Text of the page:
A free, comprehensive, peer-reviewed, award-winning Open Text for students and faculty in college-level courses that require writing and research.

Joe Moxley, Founder, WritingCommons.org

Joe Moxley

Founder
WritingCommons.org

Dear Colleagues and Students,

At Writing Commons, we are happy with the overall success of our project. Since 2011, when we launched at WritingCommons.org, we have hosted 6,315,882 users who have reviewed over 11 million pages. We are thrilled that students and faculty find our site to be helpful. Our ongoing mission is to be the best writing textbook possible. We also happen to be free. While we cannot perhaps claim yet that we are the best possible textbook for technical writing or creative writing courses, we are working on that.

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Use the colon when the first sentence anticipates the second sentence or phrase, thereby creating an emphatic tone.

The colon provides a dramatic and somewhat underutilized way to bring a little spark to your writing. Beyond normal business correspondence (Dear Sir or Madam:), you can use the colon before quotations, formal statements and explanations. The colon enables you to highlight a semantic relationship--that is, a movement from a general statement to a specific clarification. The colon also provides a dramatic way to tease the reader's curiosity:

  • As a modern ordeal by torture, litigation excels: It is exorbitantly expensive, agonizingly slow, and exquisitely designed to avoid any resemblance to fairness or justice.

You can also use the colon before an instruction or example:

  • An intelligent writer knows how to polish documents: revise the document countless times.

Although usage does differ, most stylists agree that you should not capitalize the first letter after the colon unless the colon is introducing a quotation or formal statement:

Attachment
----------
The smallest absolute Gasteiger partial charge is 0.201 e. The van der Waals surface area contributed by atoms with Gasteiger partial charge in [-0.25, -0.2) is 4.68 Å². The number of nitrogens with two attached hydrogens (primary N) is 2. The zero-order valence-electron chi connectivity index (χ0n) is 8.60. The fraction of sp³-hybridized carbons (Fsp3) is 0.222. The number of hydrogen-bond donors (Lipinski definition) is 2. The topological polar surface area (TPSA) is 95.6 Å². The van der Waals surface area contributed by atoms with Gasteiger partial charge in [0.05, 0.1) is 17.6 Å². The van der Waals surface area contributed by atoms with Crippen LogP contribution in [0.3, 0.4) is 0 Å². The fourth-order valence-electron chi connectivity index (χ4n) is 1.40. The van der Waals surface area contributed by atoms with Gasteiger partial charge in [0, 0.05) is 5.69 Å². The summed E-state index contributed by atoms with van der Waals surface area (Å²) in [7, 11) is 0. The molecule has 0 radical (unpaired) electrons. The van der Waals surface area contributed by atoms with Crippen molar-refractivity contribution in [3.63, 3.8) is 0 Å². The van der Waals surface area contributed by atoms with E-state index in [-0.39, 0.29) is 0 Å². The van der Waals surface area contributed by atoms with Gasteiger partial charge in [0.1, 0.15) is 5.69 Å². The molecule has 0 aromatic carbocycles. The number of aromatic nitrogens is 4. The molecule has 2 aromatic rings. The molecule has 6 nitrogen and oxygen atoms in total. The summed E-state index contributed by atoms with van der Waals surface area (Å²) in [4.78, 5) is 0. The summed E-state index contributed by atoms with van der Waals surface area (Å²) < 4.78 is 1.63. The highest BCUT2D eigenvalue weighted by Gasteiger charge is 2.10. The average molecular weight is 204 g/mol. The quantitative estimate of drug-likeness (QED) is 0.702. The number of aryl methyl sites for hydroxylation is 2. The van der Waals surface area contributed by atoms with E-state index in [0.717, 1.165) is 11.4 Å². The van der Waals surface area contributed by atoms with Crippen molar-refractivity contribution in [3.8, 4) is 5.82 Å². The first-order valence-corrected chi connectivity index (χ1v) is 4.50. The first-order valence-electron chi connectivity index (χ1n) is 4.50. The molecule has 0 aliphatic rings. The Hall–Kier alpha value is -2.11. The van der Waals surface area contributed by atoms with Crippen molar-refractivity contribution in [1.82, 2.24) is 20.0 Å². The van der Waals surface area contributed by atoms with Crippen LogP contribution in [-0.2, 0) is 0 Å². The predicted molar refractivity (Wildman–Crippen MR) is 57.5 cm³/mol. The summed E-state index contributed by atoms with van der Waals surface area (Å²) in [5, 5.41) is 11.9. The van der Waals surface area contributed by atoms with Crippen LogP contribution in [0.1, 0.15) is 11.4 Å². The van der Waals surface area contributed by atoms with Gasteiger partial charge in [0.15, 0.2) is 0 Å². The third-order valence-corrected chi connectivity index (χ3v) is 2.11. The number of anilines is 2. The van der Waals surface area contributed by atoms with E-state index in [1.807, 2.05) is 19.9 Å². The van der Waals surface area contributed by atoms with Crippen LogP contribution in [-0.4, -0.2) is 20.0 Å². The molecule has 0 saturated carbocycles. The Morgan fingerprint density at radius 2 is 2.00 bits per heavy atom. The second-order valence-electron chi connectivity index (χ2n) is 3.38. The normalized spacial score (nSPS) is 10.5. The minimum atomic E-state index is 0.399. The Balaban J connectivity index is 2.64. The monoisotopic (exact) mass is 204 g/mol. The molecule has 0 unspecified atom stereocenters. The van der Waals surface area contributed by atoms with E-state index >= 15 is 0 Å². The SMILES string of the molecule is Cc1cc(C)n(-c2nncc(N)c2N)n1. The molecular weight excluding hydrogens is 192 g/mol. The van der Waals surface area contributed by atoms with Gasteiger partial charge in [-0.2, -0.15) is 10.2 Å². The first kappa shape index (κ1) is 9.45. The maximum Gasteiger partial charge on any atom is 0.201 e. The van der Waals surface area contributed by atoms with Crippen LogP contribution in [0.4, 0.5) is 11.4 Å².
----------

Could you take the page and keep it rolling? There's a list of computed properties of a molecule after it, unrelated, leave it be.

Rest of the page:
• You'll be surprised by what his former employees wrote in the character report: "His attitude toward his new associates was rude and pretentious." This sentence can easily be revised:

Note that a colon must always follow an independent clause. You should never place a colon between a verb and its direct object. Incorrect: Our choices are: rescind our offer, go ahead with our plans, try to renegotiate the deal.

  • We have three choices: a, b, c.
  • Our choices are the following: a, b, c.

Because the colon works as the equivalent to for example or such as, it would be redundant and incorrect to write

  • We have a number of options, such as: a, b, c.

Cassandra Branham, Editor-in-Chief WritingCommons.org

Cassandra Branham

Editor-in-Chief
WritingCommons.org

Dear Colleagues and Students,

Welcome to Writing Commons, an open-education resource for instructors and students of writing across the disciplines. Our mission is to provide a high-quality, cost free resource to support students in the development of writing, research, and critical thinking practices.

This summer, we have been working on a site redesign in an effort to increase the usability of our site for both instructors and students. Our most significant change has been the inclusion of additional categories and subcategories to create a more intuitive hierarchy within the site.

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